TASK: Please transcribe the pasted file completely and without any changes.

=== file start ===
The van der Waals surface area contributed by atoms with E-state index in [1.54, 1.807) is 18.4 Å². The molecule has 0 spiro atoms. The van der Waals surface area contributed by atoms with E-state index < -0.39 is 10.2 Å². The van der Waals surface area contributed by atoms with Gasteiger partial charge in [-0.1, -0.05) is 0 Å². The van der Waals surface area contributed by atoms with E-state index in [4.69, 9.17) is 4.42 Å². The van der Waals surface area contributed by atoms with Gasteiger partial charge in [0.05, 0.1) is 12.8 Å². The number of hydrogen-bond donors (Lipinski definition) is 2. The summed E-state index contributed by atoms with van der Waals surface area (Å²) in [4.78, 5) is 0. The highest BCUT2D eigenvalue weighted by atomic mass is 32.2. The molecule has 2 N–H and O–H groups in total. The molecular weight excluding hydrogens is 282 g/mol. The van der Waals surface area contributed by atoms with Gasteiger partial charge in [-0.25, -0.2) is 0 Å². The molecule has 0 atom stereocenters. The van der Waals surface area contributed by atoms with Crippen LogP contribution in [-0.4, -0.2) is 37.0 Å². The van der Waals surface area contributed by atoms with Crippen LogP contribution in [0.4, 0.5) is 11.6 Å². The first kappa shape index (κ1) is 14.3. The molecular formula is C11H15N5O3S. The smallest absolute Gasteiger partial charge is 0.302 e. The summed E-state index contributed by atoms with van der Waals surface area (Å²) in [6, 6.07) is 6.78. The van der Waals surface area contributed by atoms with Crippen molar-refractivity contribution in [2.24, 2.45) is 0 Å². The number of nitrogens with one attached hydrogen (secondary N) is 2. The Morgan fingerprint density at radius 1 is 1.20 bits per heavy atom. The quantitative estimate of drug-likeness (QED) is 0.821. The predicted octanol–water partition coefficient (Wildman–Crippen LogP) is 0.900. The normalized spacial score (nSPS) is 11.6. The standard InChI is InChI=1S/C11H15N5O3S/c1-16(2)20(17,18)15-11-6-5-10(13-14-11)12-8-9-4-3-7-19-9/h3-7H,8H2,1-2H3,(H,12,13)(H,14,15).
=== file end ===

The van der Waals surface area contributed by atoms with E-state index in [1.54, 1.807) is 18.4 Å². The molecule has 0 spiro atoms. The van der Waals surface area contributed by atoms with E-state index < -0.39 is 10.2 Å². The van der Waals surface area contributed by atoms with Gasteiger partial charge in [-0.1, -0.05) is 0 Å². The van der Waals surface area contributed by atoms with E-state index in [4.69, 9.17) is 4.42 Å². The van der Waals surface area contributed by atoms with Gasteiger partial charge in [0.05, 0.1) is 12.8 Å². The number of hydrogen-bond donors (Lipinski definition) is 2. The summed E-state index contributed by atoms with van der Waals surface area (Å²) in [4.78, 5) is 0. The highest BCUT2D eigenvalue weighted by atomic mass is 32.2. The molecule has 2 N–H and O–H groups in total. The molecular weight excluding hydrogens is 282 g/mol. The van der Waals surface area contributed by atoms with Gasteiger partial charge in [-0.25, -0.2) is 0 Å². The molecule has 0 atom stereocenters. The van der Waals surface area contributed by atoms with Crippen LogP contribution in [-0.4, -0.2) is 37.0 Å². The van der Waals surface area contributed by atoms with Crippen LogP contribution in [0.4, 0.5) is 11.6 Å². The first kappa shape index (κ1) is 14.3. The molecular formula is C11H15N5O3S. The smallest absolute Gasteiger partial charge is 0.302 e. The summed E-state index contributed by atoms with van der Waals surface area (Å²) in [6, 6.07) is 6.78. The van der Waals surface area contributed by atoms with Crippen molar-refractivity contribution in [2.24, 2.45) is 0 Å². The number of nitrogens with one attached hydrogen (secondary N) is 2. The Morgan fingerprint density at radius 1 is 1.20 bits per heavy atom. The quantitative estimate of drug-likeness (QED) is 0.821. The predicted octanol–water partition coefficient (Wildman–Crippen LogP) is 0.900. The normalized spacial score (nSPS) is 11.6. The standard InChI is InChI=1S/C11H15N5O3S/c1-16(2)20(17,18)15-11-6-5-10(13-14-11)12-8-9-4-3-7-19-9/h3-7H,8H2,1-2H3,(H,12,13)(H,14,15).